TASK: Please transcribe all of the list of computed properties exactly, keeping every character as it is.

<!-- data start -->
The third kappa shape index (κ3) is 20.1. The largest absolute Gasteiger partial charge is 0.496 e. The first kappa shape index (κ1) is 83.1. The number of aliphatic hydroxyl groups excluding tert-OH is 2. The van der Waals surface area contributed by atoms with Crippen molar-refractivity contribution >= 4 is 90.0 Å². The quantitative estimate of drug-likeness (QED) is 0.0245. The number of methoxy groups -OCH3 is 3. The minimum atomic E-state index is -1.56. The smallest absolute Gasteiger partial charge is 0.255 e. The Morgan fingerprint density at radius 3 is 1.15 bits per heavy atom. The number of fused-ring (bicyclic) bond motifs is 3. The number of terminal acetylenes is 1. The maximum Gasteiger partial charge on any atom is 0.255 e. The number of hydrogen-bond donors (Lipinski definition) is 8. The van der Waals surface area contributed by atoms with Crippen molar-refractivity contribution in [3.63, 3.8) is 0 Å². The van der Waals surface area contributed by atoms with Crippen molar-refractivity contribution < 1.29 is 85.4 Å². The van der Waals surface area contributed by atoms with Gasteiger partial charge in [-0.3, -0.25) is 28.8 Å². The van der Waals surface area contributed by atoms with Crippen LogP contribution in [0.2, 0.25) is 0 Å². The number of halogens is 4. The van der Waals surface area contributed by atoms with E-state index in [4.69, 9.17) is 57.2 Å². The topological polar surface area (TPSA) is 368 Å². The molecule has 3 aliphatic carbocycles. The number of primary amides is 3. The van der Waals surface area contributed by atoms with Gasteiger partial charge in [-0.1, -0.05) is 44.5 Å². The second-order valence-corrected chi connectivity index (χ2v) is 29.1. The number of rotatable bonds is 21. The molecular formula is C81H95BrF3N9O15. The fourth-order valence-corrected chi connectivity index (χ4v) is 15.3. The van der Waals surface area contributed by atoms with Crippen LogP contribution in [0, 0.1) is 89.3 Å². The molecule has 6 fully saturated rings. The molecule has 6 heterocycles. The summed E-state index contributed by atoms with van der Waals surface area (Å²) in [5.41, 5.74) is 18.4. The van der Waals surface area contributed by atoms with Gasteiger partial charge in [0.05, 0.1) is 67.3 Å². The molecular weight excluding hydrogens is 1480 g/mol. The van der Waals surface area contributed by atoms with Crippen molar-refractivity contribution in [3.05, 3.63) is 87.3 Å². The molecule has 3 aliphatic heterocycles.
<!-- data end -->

The third kappa shape index (κ3) is 20.1. The largest absolute Gasteiger partial charge is 0.496 e. The first kappa shape index (κ1) is 83.1. The number of aliphatic hydroxyl groups excluding tert-OH is 2. The van der Waals surface area contributed by atoms with Crippen molar-refractivity contribution >= 4 is 90.0 Å². The quantitative estimate of drug-likeness (QED) is 0.0245. The number of methoxy groups -OCH3 is 3. The minimum atomic E-state index is -1.56. The smallest absolute Gasteiger partial charge is 0.255 e. The Morgan fingerprint density at radius 3 is 1.15 bits per heavy atom. The number of fused-ring (bicyclic) bond motifs is 3. The number of terminal acetylenes is 1. The maximum Gasteiger partial charge on any atom is 0.255 e. The number of hydrogen-bond donors (Lipinski definition) is 8. The van der Waals surface area contributed by atoms with Crippen molar-refractivity contribution in [3.63, 3.8) is 0 Å². The van der Waals surface area contributed by atoms with Crippen molar-refractivity contribution < 1.29 is 85.4 Å². The van der Waals surface area contributed by atoms with Gasteiger partial charge in [-0.3, -0.25) is 28.8 Å². The van der Waals surface area contributed by atoms with Crippen LogP contribution in [0.2, 0.25) is 0 Å². The number of halogens is 4. The van der Waals surface area contributed by atoms with E-state index in [4.69, 9.17) is 57.2 Å². The topological polar surface area (TPSA) is 368 Å². The molecule has 3 aliphatic carbocycles. The number of primary amides is 3. The van der Waals surface area contributed by atoms with Gasteiger partial charge in [-0.1, -0.05) is 44.5 Å². The second-order valence-corrected chi connectivity index (χ2v) is 29.1. The number of rotatable bonds is 21. The molecular formula is C81H95BrF3N9O15. The fourth-order valence-corrected chi connectivity index (χ4v) is 15.3. The van der Waals surface area contributed by atoms with Crippen LogP contribution in [0, 0.1) is 89.3 Å². The molecule has 6 fully saturated rings. The molecule has 6 heterocycles. The summed E-state index contributed by atoms with van der Waals surface area (Å²) in [5.41, 5.74) is 18.4. The van der Waals surface area contributed by atoms with Gasteiger partial charge in [0.05, 0.1) is 67.3 Å². The molecular weight excluding hydrogens is 1480 g/mol. The van der Waals surface area contributed by atoms with Crippen molar-refractivity contribution in [3.05, 3.63) is 87.3 Å². The molecule has 3 aliphatic heterocycles.